The amazing adventures of Doug Hughes

Archive for July, 2006

My One Wish for ColdFusion

I’ve read the recent flurry of blog entries about wishlists for ColdFusion 8. (As have many people, given the popularity of the subject.)

Personally, I only have one real wish for ColdFusion 8:

I wish that Adobe would allow me to configure an application without ever having to log into the administration interface.

What does this mean? Well, for example, it annoys me that I need to have access to the administration interface to create any data sources and scheduled processes I might need for an application. This includes caching configuration, mail server configuration, event gateway configuration (that’s the main reason I don’t use event gateways) and so on.

I believe that an application’s configuration should be separate from the server configuration. In particular, it drives me nuts when I have to use absolute paths for configuration settings! Relative paths could save so many headaches!

My reasons for this belief can be summed up as:

An application’s configuration is specific to an application, not to a server.

For example, two different applications rarely share the same database. Obviously these two applications need different DSNs. Why should this information be set at the server level? In my opinion it shouldn’t. The same thing goes for scheduled processes, caching, etc.

To deploy a new I should not need to access an unrelated administrative interface for the server.

This is particularly relevant to shared hosting providers, or any company which restricts access to the administrative tools. This not only creates a barrier that developers must overcome, but it opens the door to errors when deploying applications.

For example, if all of the data sources, scheduled processes, etc, were configured in an XML file, I could easily write an Ant script to deploy the application and make any configuration changes I need for production. I could easily, turn off debugging, turning on trusted caching, changing the mail server to a real server, and so on.

In a nutshell what is currently a manual process could be automated.

I shouldn’t have to remember the configuration settings for each site. Half the time I forget to do something like configure a scheduled process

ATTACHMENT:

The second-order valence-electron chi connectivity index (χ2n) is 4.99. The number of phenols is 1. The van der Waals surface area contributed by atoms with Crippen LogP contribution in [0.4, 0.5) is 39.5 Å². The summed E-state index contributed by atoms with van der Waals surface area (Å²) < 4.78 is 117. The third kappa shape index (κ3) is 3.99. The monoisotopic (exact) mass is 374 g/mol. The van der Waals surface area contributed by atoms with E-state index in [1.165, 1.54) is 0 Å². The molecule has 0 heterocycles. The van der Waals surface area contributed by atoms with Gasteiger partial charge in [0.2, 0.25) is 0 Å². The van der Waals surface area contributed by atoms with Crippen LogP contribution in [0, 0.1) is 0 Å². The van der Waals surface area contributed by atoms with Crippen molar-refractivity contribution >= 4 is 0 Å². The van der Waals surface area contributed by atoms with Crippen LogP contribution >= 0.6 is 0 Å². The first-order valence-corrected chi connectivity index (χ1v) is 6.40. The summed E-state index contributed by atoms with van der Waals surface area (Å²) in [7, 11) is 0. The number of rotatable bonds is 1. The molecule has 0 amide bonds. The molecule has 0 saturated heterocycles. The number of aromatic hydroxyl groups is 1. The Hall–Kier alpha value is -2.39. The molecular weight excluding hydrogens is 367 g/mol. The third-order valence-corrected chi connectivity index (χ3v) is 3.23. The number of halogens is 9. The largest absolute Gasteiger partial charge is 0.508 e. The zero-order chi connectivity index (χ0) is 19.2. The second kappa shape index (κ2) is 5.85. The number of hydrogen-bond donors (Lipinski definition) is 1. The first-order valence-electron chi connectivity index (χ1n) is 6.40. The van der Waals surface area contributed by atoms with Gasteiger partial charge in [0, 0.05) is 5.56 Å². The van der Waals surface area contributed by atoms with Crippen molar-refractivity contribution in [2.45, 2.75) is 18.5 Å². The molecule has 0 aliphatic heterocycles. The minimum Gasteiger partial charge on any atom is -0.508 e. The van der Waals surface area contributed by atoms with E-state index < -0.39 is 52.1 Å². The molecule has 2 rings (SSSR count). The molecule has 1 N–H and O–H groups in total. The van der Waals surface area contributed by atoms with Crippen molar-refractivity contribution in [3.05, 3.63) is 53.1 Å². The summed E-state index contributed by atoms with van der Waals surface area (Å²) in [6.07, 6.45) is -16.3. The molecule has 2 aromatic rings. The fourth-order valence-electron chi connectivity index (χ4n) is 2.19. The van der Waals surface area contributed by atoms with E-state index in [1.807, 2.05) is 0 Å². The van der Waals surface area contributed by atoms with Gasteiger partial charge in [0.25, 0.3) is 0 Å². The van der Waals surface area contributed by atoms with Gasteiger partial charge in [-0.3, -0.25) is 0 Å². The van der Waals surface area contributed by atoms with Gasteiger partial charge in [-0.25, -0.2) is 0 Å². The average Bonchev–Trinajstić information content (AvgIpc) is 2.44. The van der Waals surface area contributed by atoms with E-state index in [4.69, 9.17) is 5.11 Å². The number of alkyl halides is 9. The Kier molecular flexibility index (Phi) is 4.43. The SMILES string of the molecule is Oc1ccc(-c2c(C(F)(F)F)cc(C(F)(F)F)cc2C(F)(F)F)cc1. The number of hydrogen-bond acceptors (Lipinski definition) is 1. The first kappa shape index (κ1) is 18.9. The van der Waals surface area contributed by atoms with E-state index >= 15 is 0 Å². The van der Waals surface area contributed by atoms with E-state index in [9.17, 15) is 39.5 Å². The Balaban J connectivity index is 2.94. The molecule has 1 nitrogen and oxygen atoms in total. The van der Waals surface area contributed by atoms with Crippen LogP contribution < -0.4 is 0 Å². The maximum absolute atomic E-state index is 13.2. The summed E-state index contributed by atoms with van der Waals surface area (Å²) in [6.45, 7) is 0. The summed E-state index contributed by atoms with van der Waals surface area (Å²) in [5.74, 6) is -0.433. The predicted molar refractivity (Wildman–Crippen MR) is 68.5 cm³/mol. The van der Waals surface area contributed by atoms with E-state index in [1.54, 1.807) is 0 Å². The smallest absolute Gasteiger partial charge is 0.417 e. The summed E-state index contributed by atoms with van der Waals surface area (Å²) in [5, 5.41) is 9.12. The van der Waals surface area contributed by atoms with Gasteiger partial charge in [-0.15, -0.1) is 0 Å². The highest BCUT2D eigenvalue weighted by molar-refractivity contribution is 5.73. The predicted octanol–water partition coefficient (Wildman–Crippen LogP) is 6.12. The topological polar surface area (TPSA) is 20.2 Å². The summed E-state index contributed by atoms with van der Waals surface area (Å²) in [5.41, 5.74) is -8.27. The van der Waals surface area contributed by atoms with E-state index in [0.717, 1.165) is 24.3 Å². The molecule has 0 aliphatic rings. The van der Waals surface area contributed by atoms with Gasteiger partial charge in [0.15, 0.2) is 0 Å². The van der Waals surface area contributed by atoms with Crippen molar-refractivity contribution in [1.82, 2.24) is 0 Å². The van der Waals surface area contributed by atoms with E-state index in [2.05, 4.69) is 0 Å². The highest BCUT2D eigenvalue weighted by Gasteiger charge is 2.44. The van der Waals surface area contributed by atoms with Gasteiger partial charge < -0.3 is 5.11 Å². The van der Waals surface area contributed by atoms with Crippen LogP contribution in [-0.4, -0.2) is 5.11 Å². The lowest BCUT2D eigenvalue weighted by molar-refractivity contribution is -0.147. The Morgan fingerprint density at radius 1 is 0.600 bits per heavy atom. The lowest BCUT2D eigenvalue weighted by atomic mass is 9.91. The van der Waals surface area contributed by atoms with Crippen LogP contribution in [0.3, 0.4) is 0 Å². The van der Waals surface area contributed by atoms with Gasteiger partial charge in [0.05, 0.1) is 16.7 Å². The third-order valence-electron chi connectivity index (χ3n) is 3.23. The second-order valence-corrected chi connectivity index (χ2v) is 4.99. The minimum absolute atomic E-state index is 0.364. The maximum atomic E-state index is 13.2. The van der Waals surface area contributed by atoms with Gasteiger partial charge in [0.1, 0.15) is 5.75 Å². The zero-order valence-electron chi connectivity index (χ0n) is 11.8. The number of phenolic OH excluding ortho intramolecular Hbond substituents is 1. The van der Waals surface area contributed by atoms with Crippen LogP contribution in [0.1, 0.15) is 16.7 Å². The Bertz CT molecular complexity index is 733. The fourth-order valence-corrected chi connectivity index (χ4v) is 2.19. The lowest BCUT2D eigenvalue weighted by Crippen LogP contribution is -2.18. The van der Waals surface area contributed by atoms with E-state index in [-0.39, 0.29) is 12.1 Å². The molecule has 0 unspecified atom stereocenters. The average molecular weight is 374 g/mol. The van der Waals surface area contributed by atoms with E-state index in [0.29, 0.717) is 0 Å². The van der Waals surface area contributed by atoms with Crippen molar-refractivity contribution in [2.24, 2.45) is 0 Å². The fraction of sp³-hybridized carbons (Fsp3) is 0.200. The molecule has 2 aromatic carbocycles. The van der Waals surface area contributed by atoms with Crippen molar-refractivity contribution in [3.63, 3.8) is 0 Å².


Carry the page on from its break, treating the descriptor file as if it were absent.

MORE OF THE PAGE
Because I have to manually remember to make configuration changes as I deploy an application I’m likely to forget a step. If this is something like a scheduled process that runs weekly, it could be quite a while before I realize my application is broken.

I shouldn’t have to share the server’s configuration between applications

This is the last real problem I have with server-based configuration as opposed to application based configuration. What if on one server instance, I want to enabled trusted caching for one application but not for another? Simply put, I can’t. I believe configuration choices like these should be made at an application level.

I propose that…

First off, the administration interface (and its API) remain unchanged. I do think that this should continue to allow developers and administrators to add data sources, and make configuration changes at the server level.

Additionally, I would like to see an XML file or another configuration format which can easily be manipulated programmatically be used to override the server settings for a specific application.

For example, maybe Adobe would create a .cfn file which could contain xml markup. When the application starts up it would look for a .cfn file in the root of the webserver and parse it to find out how that application’s configuration overrides the server’s configuration. For example, it might create a data source named “Foo” pointing to the MSSQL database “Bar”.

It might also define a scheduled process which executes the file at “/foo/bar.cfm” every four hours. Note that this is a relative URL and is therefore independent of the URL the site may be accessed on. This would allow for the exact same configuration settings for this process between two development, staging and production servers. Less moving parts means less room for screw-ups.

All in all, I think that configuration is a part of an application, not a server. A separate configuration file becomes part of the application’s source code would be very valuable. It would make deploying applications easier and it would help reduce accidental errors resulting from configuration mistakes. Lastly, it would allow for automated deployments of applications.

Time To Buck Tradition?

One of the first things I learned when I was first starting to work with Object Oriented Programming in ColdFusion was the concept of a ScopeFacade. A ScopeFacade is an object that encapsulates access to a given variable scope.